Perhaps one of the best traits the chocolate bar industry has to offer is its maintenance of old favorites, coupled with innovative and exciting new flavors that give even the bravest of taste buds a run for their money.

The year 2015 has, so far, been no exception to that tendency.

The chocolate bar industry has certainly seen its days of glory — which are only continuing, as chocolate sales increased 2.46 percent – for a total of $13.3 billion, according to an IRI report from the last 52 weeks, ending June 14, 2015.

The good news is that for individual companies, old favorites in the bars category are still experiencing growth and remain best-sellers.

Novelty, sugar-free, gift box chocolates, and snack-size chocolate sales are suffering though, with novelty chocolate sales decreasing by 31.4 percent.

But there’s no questioning it, Mars, Inc. and The Hershey Co. remain as top grossing companies for U.S. chocolate products.

According to report from IRI, a Chicago-based research firm that looks at the latest 52 weeks ending June 14, 2015, Mars’ M&M’s remain the best-selling chocolate product in both size categories — below 3.5 oz. And above 3.5 oz. — with sales at $552 million and $621 million, respectively.

Reese’s, Snickers bars, Hershey’s chocolate, and Kit-Kat bars made it to the top five in the “less than 3.5 oz” category, and Hershey’s Kisses made it in slot number five in the “more than 3.5 oz” category.

But despite the popularity of long-time favorites, new flavors are always taking center stage.

In April of this year, Hershey unveiled Hershey’s Milk Chocolate Caramels Bar. This delicious creation features sea salt, molasses, and fresh dairy butter for a silky, smooth texture, with a suggested retail price of only $1.29 (1.1 oz.).

“Each bite of Hershey’s Caramels provides an elevated experience through the blend of luscious, creamy caramel and delicious Hershey’s chocolate that consumers know and love,” says Michael Rabinovitz, brand manager, Hershey’s Caramels.

And Mars has offered new twists on popular bars. Its new Milky Way Marshmallow with Caramel Bar, released in July, delivers a rich combination of fluffy marshmallow nougat covered in a layer of smooth caramel and enrobed in creamy milk chocolate. It sells for $1.09-$1.39 (1.7 oz.)

Another well-known bar will enter the scene in December, this time in the form of Mars’ 2 To Go sized bars: Milky Way Midnight. It will feature a resealable twistwrap and the usual creamy caramel and vanilla-flavored nougat, wrapped up in dark chocolate. A 2.8-oz. bar sells for $1.69-$1.99.

And finally, in November, Mars will offer the new Snickers Mixed Nuts bar, offering a mix of peanuts, almonds, and hazelnuts in addition to the traditional Snickers goodness of caramel and nougat, coated in milk chocolate. A 1.7 oz bar sells for $1.09-$1.39.

For Lindt & Sprüngli, which ranks as No. 4 in IRI’s list for chocolate products both above and below 3.5 oz., the candy maker’s innovators continue to be quite creative.

Its HELLO line, which started in 2013, is featuring two new tantalizing flavors — HELLO Chocolate Sundae and HELLO Pink Explosion. The Chocolate Sundae bar mixes milk chocolate with almond pieces and vanilla and chocolate fillings, while the Pink Explosion bar features a combination of milk chocolate and popping raspberry and cream filling.

“With eye-catching packaging, popular flavor combinations and a unique brand personality, Lindt HELLO redefines what premium chocolate can look and taste like,” says Thomas Linemayr, ceo and president, Lindt USA about the original 2013 line release. “We are excited about the collection and the opportunity to engage Millennials, a virtually untapped group in the premium chocolate space, with the HELLO products on digital and social platforms and in Target stores.”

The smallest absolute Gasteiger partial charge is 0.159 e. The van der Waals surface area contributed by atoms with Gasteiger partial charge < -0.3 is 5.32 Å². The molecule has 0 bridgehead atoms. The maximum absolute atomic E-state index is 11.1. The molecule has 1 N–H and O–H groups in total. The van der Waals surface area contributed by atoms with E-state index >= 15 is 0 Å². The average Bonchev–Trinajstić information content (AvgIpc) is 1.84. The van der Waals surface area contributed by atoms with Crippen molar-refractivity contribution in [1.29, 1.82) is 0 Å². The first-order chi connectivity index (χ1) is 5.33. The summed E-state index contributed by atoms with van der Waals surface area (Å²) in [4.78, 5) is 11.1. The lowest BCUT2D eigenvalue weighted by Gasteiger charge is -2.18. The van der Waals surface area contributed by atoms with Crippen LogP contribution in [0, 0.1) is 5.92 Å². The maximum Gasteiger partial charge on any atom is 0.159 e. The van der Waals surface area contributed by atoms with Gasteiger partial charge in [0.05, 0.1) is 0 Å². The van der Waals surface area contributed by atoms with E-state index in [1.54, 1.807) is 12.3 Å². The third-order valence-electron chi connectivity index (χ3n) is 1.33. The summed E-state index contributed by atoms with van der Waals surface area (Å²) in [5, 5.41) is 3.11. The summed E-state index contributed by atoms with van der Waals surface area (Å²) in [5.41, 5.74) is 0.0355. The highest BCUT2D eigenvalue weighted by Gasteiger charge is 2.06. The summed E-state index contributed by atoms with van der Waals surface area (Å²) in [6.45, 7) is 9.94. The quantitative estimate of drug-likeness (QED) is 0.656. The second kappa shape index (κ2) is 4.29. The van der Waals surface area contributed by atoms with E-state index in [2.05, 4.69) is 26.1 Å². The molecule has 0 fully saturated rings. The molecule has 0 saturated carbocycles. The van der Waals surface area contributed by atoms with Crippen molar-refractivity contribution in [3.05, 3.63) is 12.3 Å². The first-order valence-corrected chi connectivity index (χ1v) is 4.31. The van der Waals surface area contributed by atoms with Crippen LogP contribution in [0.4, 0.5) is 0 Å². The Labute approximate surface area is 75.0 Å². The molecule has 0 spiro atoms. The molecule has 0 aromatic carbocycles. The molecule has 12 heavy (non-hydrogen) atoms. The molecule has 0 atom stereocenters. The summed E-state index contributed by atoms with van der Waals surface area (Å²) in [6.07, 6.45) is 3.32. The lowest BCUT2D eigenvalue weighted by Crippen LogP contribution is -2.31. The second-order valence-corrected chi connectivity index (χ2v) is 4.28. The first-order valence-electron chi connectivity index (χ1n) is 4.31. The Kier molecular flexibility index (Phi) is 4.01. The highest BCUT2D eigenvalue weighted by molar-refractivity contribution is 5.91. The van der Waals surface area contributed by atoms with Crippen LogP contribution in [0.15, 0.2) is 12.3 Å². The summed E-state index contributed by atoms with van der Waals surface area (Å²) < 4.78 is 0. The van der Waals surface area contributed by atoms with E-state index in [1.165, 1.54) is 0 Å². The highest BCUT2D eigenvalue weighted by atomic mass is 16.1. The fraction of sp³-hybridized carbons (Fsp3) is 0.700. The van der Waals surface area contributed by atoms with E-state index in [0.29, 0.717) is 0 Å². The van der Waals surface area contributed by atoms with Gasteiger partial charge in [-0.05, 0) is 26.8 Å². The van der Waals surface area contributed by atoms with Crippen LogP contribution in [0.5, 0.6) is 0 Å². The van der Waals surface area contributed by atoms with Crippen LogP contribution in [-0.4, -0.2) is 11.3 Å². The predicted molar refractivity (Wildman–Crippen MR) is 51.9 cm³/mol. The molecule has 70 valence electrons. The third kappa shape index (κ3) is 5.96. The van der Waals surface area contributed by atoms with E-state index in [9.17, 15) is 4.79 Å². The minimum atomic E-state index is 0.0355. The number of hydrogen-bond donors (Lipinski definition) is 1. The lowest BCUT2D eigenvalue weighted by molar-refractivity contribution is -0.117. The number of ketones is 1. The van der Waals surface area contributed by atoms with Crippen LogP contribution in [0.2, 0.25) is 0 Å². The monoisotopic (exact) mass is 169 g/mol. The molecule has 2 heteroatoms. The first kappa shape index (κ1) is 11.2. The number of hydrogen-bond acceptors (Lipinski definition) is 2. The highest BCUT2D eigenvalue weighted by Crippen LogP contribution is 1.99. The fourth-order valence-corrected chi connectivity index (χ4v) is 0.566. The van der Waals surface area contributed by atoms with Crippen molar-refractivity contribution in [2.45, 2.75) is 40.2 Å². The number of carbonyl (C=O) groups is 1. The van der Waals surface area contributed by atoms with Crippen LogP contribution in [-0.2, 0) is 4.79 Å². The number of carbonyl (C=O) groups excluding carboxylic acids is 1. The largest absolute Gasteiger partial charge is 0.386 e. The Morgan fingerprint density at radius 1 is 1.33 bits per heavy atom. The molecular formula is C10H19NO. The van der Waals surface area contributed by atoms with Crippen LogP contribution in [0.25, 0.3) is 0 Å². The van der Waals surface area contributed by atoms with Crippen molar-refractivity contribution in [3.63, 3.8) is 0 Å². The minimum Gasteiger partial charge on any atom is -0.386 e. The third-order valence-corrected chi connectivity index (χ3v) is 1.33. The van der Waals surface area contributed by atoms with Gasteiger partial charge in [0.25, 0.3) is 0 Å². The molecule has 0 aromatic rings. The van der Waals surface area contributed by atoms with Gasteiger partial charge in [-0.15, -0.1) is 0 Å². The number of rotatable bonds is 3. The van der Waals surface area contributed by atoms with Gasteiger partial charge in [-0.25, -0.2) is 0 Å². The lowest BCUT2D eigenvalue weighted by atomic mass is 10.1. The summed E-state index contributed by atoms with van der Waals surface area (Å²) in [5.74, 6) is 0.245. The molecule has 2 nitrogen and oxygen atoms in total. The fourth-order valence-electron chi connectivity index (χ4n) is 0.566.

With all these exciting new endeavors, it’s important to look at what the companies are doing behind these popular items.

And this year, the biggest chocolate company in North America is going green.

Hershey was recognized for its continuing improvement in environmental stewardship in Newsweek’s 2015 Green Rankings as No. 6, moving up 40 spots from last year’s ranking.

To earn the spot, Hershey:

  • Reduced waste by 40 percent and reduced packaging waste by a cumulative 16 million pounds through various company-wide initiatives.
  • Reduced greenhouse gas emissions in U.S. distribution and logistics by 27 percent.
  • Introduced Hershey’s Miniatures packaging redesign that reduced waste while maintaining packaging quality and food safety.
  • Achieved zero-waste-to-landfill status at its El Salto, Mexico facility, one of 11 Hershey facilities to achieve this milestone, with 60 percent of its global production occurring at ZWL facilities.
  • Reduced company-wide water consumption by 70 percent.
  • Mars, Inc also has taken up a level of social responsibility with its announced recommendation in May that consumers limit their added daily sugars to 10 percent of their total calories.
  • Mars’ initiative adds the following points to its current list of goals:
  • Support new labeling approaches (on pack and digital), where such approaches are supported by a coalition of science and nutrition experts, regulators, retailers, industry leaders, and NGOs
  • Increase the number of Mars’ chocolate confections below 200 kcal per pack
  • Continue efforts to improve and diversify the nutritional composition of product portfolio
  • Promote the oral health benefits of sugar-free gum

It’s great to know that some of the biggest chocolate makers in North America offer delicious, innovative products both old and new, while also working for a healthier planet and healthier people.